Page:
It is said that between his front paws lay the skull of a real bear, maybe once been attached to the figure itself. Unfortunately it got lost or stolen before an independent scientific committee visited the site and we have no Photodocumentation of the site, that could proof its existence.

    In the sculpture 41 circular holes are visible, which are interpreted as punctures of spears or arrows. It is possible that this figure is a ritual object in connection with a hunting ceremony. But this interpretation may be misleading and another modern myth.

Why did the Cave Bear disappear from the Archeological record in Europe around the LGM? As always a combination of climatic events and hunting by Humans is discussed.

The latest paper about this topic took into account Paleogenetic data and Bayesian phylogenetic analysis and assumed a constant decline of the female Cave Bear population after 40 k.a. calBP (Gretzinger et al. 2019).

The authors stated that: "Our calculated effective female population sizes suggest a drastic cave bear population decline starting around 40,000 years ago at the onset of the Aurignacian, coinciding with the spread of anatomically modern humans in Europe.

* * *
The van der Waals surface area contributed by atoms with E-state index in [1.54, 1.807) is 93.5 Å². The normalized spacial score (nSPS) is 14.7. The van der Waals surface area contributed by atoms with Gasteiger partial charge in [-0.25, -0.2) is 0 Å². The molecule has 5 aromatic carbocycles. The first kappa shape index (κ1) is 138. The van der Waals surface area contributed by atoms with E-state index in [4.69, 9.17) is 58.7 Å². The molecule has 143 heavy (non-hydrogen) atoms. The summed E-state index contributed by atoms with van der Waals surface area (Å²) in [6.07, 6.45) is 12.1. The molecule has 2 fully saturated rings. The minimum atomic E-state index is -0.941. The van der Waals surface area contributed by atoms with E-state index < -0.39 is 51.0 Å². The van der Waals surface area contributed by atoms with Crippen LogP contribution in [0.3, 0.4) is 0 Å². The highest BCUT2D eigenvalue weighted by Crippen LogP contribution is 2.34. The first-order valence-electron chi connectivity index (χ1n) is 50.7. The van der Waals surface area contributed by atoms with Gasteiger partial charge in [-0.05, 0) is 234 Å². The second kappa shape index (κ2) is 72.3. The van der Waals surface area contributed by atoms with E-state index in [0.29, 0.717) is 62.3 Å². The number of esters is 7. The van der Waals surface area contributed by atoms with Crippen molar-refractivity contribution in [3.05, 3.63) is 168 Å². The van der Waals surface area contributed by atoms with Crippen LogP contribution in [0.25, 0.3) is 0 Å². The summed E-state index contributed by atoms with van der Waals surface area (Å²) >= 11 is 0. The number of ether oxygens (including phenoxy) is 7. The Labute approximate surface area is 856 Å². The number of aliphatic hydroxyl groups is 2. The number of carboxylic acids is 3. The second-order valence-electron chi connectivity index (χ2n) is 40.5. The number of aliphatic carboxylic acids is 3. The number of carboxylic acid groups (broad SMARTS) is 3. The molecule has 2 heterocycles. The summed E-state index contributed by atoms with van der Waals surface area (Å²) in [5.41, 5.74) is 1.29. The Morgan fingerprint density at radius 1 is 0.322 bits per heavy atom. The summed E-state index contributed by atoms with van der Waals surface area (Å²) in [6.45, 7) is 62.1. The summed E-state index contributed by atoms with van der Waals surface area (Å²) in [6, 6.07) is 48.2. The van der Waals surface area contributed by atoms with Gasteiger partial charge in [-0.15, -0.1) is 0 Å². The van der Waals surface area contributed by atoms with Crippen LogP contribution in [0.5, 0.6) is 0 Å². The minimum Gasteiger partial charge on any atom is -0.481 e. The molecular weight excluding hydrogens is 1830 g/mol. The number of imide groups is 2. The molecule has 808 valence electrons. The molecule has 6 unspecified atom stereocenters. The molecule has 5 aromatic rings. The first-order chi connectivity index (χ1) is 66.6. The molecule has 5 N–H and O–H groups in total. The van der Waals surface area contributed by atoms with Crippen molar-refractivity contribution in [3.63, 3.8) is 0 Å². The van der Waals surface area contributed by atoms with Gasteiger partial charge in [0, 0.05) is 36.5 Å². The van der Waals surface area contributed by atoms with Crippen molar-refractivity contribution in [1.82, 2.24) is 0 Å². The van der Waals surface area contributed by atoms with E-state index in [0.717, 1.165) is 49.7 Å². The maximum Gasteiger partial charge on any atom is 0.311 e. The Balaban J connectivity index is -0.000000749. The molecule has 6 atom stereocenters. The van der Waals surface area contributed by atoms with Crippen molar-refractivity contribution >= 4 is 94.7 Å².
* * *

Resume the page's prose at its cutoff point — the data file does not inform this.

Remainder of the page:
While climatic fluctuations during MIS 3 may significantly decreased the population, a new human player with more effective hunting techniques could further decimated the species:

our study supports a potential significant human role in the general extinction and local extirpation of the European cave bear and illuminates the fate of this megafauna species".

But we should remember, that a coincidence is never a proof of causality....

Surf the Blog: 1198 , and here: 1318

Suggested Reading:

L'ours dans l'art préhistorique. MAN 2014 (at your local bookstore); see also: . with 3-D Animated Objects from French Sites!

Burian Z: Menschen der Vorzeit, Artia, 1961